Measures taken to curb coronavirus by restraining movement during lockdown are possibly making violence in homes frequent, severe and dangerous.
All around the world its lockdown going on to vanish the current pandemic, forcing people to spend much more time at home, leading to a surge in domestic abuse cases.
Women and children who suffer from domestic violence have no escape from their abusers during quarantine. Activists from all parts of the world are reporting an alarming rise in abuse.
In Germany, support organizations have voiced fears over increases in child abuse while schools remain closed. They also expect domestic violence to rise.
In Italy where a rise in domestic abuse has been noticed, the government introduced state police app YOUPOL for the victims. The call geolocates the position and transmits the data to the nearest police station.
In Hubei province, amid the coronavirus outbreak, domestic violence cases reported to the police tripled during the lockdown in February, from 47 last year to 162 this year.
The pattern is being repeated globally. In India, data released by National Commission for Women (NCW) showed that a total of 257 complaints were lodged by women, out of which 69 related to domestic violence from March 24 to April 1.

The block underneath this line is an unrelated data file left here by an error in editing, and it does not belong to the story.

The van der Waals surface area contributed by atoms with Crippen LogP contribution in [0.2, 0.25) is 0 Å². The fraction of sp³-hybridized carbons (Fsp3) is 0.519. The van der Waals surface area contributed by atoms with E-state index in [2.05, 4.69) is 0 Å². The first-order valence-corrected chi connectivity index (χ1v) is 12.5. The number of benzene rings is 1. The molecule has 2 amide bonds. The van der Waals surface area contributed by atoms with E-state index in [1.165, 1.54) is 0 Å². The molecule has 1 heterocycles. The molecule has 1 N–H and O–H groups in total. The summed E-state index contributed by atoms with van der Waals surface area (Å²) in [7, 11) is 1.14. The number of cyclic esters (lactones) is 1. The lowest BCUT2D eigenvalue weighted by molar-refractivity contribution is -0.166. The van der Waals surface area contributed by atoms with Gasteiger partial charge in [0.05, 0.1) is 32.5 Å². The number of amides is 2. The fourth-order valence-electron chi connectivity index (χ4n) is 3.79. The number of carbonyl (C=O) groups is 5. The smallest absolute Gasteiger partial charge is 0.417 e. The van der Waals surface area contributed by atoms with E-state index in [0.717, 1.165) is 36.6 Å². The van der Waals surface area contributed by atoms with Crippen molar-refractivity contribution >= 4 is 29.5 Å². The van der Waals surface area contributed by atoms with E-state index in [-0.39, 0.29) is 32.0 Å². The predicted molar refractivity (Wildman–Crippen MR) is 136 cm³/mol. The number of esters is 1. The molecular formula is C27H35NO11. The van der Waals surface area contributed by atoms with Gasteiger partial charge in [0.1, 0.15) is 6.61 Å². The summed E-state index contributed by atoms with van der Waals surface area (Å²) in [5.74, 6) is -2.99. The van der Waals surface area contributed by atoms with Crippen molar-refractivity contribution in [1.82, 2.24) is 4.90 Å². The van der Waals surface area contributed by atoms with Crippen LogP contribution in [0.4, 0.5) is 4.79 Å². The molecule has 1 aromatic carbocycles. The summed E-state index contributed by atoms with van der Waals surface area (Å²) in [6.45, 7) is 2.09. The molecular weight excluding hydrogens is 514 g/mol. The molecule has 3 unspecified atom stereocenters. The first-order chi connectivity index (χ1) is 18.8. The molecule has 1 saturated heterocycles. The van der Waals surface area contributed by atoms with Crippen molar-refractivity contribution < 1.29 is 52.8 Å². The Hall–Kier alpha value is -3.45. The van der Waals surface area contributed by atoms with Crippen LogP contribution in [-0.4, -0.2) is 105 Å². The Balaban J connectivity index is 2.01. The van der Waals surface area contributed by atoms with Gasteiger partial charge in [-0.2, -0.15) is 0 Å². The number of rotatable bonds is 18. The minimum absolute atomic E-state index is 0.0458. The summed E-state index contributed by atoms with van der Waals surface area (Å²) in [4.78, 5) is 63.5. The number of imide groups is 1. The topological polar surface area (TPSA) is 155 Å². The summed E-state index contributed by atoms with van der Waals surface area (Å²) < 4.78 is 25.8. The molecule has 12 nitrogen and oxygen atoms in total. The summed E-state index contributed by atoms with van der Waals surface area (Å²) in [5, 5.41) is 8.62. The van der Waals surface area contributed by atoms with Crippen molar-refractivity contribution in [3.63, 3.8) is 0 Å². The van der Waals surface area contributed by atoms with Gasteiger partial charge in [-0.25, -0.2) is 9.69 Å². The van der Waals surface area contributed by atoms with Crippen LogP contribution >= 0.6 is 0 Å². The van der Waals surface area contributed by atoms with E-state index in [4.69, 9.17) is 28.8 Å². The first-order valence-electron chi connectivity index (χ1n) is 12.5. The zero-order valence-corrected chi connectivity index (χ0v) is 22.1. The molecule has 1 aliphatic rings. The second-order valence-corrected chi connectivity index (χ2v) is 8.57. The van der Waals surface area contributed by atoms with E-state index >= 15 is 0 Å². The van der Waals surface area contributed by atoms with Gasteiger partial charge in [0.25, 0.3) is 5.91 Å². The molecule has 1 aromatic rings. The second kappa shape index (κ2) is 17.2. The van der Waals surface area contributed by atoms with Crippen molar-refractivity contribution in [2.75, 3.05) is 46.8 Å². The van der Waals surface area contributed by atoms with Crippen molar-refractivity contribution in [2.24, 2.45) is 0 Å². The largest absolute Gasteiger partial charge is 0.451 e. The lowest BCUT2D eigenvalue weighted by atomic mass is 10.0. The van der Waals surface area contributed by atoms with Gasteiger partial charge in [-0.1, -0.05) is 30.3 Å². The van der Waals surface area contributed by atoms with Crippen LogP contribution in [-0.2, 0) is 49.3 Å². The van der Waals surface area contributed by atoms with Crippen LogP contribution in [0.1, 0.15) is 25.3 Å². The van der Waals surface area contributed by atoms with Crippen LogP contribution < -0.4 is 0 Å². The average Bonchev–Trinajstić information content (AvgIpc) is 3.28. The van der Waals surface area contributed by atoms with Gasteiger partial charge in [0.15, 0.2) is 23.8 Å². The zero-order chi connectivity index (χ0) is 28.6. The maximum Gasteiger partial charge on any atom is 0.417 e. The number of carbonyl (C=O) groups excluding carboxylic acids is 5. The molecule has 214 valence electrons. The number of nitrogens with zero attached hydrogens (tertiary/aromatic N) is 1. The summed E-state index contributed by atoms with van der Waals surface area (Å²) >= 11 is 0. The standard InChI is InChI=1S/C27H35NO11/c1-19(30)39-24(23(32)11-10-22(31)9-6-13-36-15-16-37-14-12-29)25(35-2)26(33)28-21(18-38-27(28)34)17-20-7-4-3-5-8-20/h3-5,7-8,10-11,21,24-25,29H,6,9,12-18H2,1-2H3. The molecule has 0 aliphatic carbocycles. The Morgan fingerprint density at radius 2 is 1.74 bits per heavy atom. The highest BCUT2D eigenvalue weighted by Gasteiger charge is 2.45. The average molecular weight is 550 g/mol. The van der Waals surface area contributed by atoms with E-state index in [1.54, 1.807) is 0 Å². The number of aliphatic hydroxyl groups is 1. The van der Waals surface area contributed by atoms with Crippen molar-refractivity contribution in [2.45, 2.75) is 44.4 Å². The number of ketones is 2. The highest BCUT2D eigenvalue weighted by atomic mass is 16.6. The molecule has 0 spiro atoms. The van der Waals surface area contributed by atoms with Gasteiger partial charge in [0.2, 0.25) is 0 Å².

Chairperson Rekha Sharma said the number of domestic violence cases must be higher but women are scared to complain due to the constant presence of their abusers at home.
In Cyprus calls to helpline rose by 30% in a week after March 9.
The Catalan region reported a 20% rise in the calls to its hotline. In Brazil a state-run-drop-in centre has already seen a surge in cases and attributes this to coronavirus isolation, the Brazilian broadcaster Globo said.
These alarming figures are based on the cases being logged, where women had been able to seek help. Many women cannot make calls because they fear being overheard by abusive partners, or other abusive family members.
As with the lack of safety measures in this regard, abusers get the opportunity to terrorize their victims and this happens more frequently.
As quarantine takes its effect globally, this kind of “intimate terrorism”- a term which could be preferred for domestic violence – is flourishing at a rapid speed and it needs to be addressed urgently.
By Anupreet Singh, Freelance Journalist & Writer